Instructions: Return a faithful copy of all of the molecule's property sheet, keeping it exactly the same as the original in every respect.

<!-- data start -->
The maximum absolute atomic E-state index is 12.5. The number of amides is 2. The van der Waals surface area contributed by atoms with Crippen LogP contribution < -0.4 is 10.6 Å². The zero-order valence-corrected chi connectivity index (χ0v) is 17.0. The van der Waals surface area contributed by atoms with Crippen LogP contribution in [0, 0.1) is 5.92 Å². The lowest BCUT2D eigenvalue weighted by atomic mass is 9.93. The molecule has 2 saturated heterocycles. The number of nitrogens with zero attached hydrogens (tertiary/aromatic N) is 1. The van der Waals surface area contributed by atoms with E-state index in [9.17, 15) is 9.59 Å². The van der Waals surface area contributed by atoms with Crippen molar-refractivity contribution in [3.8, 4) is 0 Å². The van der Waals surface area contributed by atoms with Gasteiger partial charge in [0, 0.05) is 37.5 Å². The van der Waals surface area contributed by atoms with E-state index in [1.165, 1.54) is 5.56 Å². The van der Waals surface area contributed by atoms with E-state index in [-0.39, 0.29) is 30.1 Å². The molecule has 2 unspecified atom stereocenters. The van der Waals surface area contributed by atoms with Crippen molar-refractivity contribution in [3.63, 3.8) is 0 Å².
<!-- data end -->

The maximum absolute atomic E-state index is 12.5. The number of amides is 2. The van der Waals surface area contributed by atoms with Crippen LogP contribution < -0.4 is 10.6 Å². The zero-order valence-corrected chi connectivity index (χ0v) is 17.0. The van der Waals surface area contributed by atoms with Crippen LogP contribution in [0, 0.1) is 5.92 Å². The lowest BCUT2D eigenvalue weighted by atomic mass is 9.93. The molecule has 2 saturated heterocycles. The number of nitrogens with zero attached hydrogens (tertiary/aromatic N) is 1. The van der Waals surface area contributed by atoms with E-state index in [9.17, 15) is 9.59 Å². The van der Waals surface area contributed by atoms with Crippen molar-refractivity contribution in [3.8, 4) is 0 Å². The van der Waals surface area contributed by atoms with Gasteiger partial charge in [0, 0.05) is 37.5 Å². The van der Waals surface area contributed by atoms with E-state index in [1.165, 1.54) is 5.56 Å². The van der Waals surface area contributed by atoms with E-state index in [-0.39, 0.29) is 30.1 Å². The molecule has 2 unspecified atom stereocenters. The van der Waals surface area contributed by atoms with Crippen molar-refractivity contribution in [3.63, 3.8) is 0 Å².